Answered by Kevin Dickson, MSME
Posted Tue, 07/15/2014 - 15:08

17.
Helpful? 0

Kevin,
There is a temperature gradient through the insulation on the attic floor. The bottom inch of insulation is at the same temperature as the ceiling drywall. Jeff reports running his air conditioner during the day to maintain the temperature of his indoor air (and his ceiling drywall) at 78 degrees. So when Jeff turns off his air conditioner and opens his windows to go to bed, the ceiling drywall and the bottom inch of attic insulation are at about 78 degrees.

So, when it is beddy-by time for Jeff, is the top inch of attic insulation warmer or cooler than 78 degrees? I'm not sure -- that depends on how hot his attic is. If the weather is hot enough for Jeff to want to run his air conditioner, it's not cold up there. Jeff mentioned two outdoor temperatures: "the low 70s" (that's when he feels like turning on his air conditioner) and "85 degrees" (a typical day when he is running his air conditioner). Using this data, and my knowledge that attics are often hotter that the outdoors during the summer, I'm guessing that his attic air is at 76 degrees to 95 degrees on the days that we are discussing.

So, the bottom inch of his attic insulation is at 78 degrees when he goes to bed. The top inch of insulation is somewhere between 76 degrees and 95 degrees when he goes to bed. My conclusion: the thick blanket of insulation on his attic floor either has no effect on his indoor temperature (when his attic is at 76 degrees) or is helping to keep his house cool (when his attic is 79 degrees or warmer).

Answered by Martin Holladay, GBA Advisor
Posted Tue, 07/15/2014 - 15:23
Edited Tue, 07/15/2014 - 15:27.

18.
Helpful? 0

I think jeff is rightly mentioning some type of phenomena that is directly related to the insulation change.

Time will tell and be on my side.

Do as I do. Eat bacon and eggs and use real butter, and you will attain a life of joy and bliss... Positing ever so to your fellow man.

Answered by aj builder, Upstate NY Zone 6a
Posted Tue, 07/15/2014 - 17:35

19.
Helpful? 0

An R11 attic/roof will radiate quite a bit of heat to the (much colder than 70F radiation temp) sky at night, which will cool the house a bit. An R60 attic not so much, since the insulation slows the heat loss through the roof. The exterior roof temperatures will often reach the outdoor dew point, which can be 10F or more cooler than the overnight air temperatures, so you get a bit of "free" overnight cooling from this lossy roof. The thermal mass of the attic framing wood & roof deck store some of the daytime gains, and the amount of this "free" night time cooling isn't huge, but measurable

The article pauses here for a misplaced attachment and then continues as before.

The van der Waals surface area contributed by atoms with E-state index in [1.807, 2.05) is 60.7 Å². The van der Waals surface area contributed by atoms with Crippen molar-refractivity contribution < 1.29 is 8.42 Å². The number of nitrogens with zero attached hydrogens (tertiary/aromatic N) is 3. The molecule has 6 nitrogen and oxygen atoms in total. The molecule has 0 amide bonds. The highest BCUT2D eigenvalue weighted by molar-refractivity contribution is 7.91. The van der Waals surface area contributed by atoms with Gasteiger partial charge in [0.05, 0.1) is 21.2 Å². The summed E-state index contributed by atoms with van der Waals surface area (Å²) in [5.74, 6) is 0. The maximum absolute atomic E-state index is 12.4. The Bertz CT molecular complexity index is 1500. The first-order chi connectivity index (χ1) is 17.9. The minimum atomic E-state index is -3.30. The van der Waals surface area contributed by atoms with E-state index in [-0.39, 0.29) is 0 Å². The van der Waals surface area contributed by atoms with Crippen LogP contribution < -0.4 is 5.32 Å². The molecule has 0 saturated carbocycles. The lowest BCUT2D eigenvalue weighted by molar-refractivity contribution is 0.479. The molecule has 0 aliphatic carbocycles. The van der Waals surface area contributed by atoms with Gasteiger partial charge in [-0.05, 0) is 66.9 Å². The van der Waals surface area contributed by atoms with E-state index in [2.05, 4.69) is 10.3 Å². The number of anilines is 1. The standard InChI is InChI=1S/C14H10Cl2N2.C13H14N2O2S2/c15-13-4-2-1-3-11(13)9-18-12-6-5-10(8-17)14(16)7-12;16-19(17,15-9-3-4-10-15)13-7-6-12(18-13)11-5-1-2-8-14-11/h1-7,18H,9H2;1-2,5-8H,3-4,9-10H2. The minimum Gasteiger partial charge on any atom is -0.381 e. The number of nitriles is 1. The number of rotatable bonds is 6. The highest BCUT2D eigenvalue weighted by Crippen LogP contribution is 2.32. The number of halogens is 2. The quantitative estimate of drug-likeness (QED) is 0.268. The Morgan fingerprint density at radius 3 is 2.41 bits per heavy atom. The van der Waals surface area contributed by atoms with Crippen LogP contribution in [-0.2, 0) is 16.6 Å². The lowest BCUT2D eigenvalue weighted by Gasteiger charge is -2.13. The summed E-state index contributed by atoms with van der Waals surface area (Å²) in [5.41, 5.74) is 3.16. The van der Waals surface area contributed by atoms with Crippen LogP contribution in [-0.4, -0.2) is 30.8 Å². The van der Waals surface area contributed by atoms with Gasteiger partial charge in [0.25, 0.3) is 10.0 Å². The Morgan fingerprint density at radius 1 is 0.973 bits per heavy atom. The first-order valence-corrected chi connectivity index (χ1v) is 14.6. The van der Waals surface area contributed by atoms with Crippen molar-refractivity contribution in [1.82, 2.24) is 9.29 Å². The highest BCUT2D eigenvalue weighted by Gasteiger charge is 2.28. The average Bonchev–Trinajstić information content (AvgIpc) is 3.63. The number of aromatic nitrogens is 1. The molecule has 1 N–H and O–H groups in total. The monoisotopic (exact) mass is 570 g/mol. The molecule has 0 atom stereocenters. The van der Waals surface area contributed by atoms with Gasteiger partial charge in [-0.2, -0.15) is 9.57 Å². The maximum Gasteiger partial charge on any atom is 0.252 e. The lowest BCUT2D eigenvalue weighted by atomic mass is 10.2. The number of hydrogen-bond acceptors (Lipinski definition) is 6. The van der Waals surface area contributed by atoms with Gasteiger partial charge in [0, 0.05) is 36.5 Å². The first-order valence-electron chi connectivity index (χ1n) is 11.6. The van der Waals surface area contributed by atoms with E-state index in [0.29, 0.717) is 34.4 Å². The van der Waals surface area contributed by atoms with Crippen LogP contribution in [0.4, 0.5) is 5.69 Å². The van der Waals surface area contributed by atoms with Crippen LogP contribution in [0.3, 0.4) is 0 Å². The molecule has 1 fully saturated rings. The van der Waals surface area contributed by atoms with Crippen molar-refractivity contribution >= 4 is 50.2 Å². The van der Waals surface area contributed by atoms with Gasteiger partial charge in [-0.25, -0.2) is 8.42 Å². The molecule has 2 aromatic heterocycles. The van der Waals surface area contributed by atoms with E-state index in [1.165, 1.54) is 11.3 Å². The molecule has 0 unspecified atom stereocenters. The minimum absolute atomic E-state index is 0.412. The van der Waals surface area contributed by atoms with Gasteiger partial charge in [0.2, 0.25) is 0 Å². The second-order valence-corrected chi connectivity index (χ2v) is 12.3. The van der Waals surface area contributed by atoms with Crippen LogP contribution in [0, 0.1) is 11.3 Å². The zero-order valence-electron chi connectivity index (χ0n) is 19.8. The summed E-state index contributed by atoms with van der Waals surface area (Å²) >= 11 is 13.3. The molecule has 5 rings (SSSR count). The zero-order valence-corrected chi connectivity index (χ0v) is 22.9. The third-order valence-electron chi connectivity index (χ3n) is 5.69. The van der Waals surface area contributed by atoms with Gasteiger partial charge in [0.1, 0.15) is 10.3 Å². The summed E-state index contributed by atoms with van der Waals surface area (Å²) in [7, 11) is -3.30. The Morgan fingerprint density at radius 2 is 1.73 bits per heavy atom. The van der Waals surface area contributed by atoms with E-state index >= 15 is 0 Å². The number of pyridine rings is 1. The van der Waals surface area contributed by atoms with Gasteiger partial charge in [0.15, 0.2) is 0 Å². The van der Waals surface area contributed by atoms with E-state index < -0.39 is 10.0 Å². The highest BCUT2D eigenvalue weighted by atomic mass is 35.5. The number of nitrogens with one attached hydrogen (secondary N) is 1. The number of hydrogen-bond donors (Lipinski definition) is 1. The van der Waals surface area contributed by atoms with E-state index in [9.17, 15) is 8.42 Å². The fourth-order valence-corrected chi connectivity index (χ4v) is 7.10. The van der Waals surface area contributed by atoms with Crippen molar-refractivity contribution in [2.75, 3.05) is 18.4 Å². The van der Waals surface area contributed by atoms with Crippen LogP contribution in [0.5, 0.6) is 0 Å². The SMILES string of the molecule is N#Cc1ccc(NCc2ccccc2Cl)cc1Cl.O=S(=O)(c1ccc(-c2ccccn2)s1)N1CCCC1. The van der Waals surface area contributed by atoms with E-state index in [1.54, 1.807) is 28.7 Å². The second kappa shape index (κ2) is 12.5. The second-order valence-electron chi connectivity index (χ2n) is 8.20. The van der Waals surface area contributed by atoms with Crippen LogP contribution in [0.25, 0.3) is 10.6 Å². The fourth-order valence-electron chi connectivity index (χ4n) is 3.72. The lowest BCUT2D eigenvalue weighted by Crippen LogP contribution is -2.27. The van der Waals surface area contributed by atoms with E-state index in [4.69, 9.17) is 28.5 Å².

But with an R11 attic there is a lot of heat gain from the roof in direct sun that makes it into the conditioned (much higher than the overnight freebie cooling effects), whereas with an R60 attic most of your heat gain inside of conditioned space will be from windows, with very little heat entering or leaving via the roof.

The thermal mass of R60 fiberglass is negligible- about 0.2 BTU/ per degree F per lb., and for R60 you're looking at about 1lb per square foot of ceiling area for about 0.20 BTU/degree-foot^2 of ceiling area. The thermal mass of open-blown R60 cellulose is about 3x as much, but still small ~0.33 BTU/ degree-F-lb at about 2lbs per square foot of ceiling, for about 0.66 BTU/degree-foot^2 .

For perspective, standard density 1/2" gypsum board at 1.7lbs per square foot and a specific heat of 0.26 BTU/degree-F-lb which makes makes it about about 0.44 BTU/degree-foot^2 of ceiling. That's more than half the thermal mass of the entire cellulose layer, and more than the thermal mass of R60 fiberglass.

The mass effects of cellulose insulation are real, but don't get very "interesting" except in higher-R dense-packed (greater than 3 lbs per cubic foot) densities, not so much at open blown density. The mass effects of fiberglass insulation is small, almost "in noise" of measurement error when totaling up all of the thermal masses of different elements of the assembly.